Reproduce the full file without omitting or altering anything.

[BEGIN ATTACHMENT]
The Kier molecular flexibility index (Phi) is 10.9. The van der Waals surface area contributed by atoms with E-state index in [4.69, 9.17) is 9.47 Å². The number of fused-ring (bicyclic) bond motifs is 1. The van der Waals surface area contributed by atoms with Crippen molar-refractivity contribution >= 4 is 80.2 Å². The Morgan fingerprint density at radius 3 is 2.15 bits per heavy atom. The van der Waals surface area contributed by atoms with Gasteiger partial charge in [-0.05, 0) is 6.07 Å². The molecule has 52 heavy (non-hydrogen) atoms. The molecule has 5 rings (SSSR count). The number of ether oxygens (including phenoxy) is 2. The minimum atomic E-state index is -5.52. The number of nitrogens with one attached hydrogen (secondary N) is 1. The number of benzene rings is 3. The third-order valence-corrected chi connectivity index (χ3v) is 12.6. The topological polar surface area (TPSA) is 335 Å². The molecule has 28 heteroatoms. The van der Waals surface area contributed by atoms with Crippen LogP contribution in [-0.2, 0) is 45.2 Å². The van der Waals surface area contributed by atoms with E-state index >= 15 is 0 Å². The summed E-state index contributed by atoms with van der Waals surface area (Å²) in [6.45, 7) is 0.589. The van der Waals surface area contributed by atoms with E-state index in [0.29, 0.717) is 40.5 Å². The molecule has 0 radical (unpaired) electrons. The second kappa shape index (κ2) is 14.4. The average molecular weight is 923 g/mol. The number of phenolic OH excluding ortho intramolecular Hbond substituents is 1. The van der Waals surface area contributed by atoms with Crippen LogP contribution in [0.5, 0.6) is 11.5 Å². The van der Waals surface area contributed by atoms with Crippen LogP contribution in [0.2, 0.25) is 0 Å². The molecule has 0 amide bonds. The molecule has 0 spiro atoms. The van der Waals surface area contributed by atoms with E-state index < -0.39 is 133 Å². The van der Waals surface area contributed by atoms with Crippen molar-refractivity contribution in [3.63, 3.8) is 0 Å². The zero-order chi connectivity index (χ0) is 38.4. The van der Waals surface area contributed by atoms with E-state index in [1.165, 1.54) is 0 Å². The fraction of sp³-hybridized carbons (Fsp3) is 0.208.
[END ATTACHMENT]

The Kier molecular flexibility index (Phi) is 10.9. The van der Waals surface area contributed by atoms with E-state index in [4.69, 9.17) is 9.47 Å². The number of fused-ring (bicyclic) bond motifs is 1. The van der Waals surface area contributed by atoms with Crippen molar-refractivity contribution >= 4 is 80.2 Å². The Morgan fingerprint density at radius 3 is 2.15 bits per heavy atom. The van der Waals surface area contributed by atoms with Gasteiger partial charge in [-0.05, 0) is 6.07 Å². The molecule has 52 heavy (non-hydrogen) atoms. The molecule has 5 rings (SSSR count). The number of ether oxygens (including phenoxy) is 2. The minimum atomic E-state index is -5.52. The number of nitrogens with one attached hydrogen (secondary N) is 1. The number of benzene rings is 3. The third-order valence-corrected chi connectivity index (χ3v) is 12.6. The topological polar surface area (TPSA) is 335 Å². The molecule has 28 heteroatoms. The van der Waals surface area contributed by atoms with Crippen LogP contribution in [-0.2, 0) is 45.2 Å². The van der Waals surface area contributed by atoms with E-state index >= 15 is 0 Å². The summed E-state index contributed by atoms with van der Waals surface area (Å²) in [6.45, 7) is 0.589. The van der Waals surface area contributed by atoms with E-state index in [0.29, 0.717) is 40.5 Å². The molecule has 0 radical (unpaired) electrons. The second kappa shape index (κ2) is 14.4. The average molecular weight is 923 g/mol. The number of phenolic OH excluding ortho intramolecular Hbond substituents is 1. The van der Waals surface area contributed by atoms with Crippen LogP contribution in [0.5, 0.6) is 11.5 Å². The van der Waals surface area contributed by atoms with Crippen LogP contribution in [0.2, 0.25) is 0 Å². The molecule has 0 amide bonds. The molecule has 0 spiro atoms. The van der Waals surface area contributed by atoms with E-state index < -0.39 is 133 Å². The van der Waals surface area contributed by atoms with Crippen molar-refractivity contribution in [3.63, 3.8) is 0 Å². The zero-order chi connectivity index (χ0) is 38.4. The van der Waals surface area contributed by atoms with E-state index in [1.165, 1.54) is 0 Å². The fraction of sp³-hybridized carbons (Fsp3) is 0.208.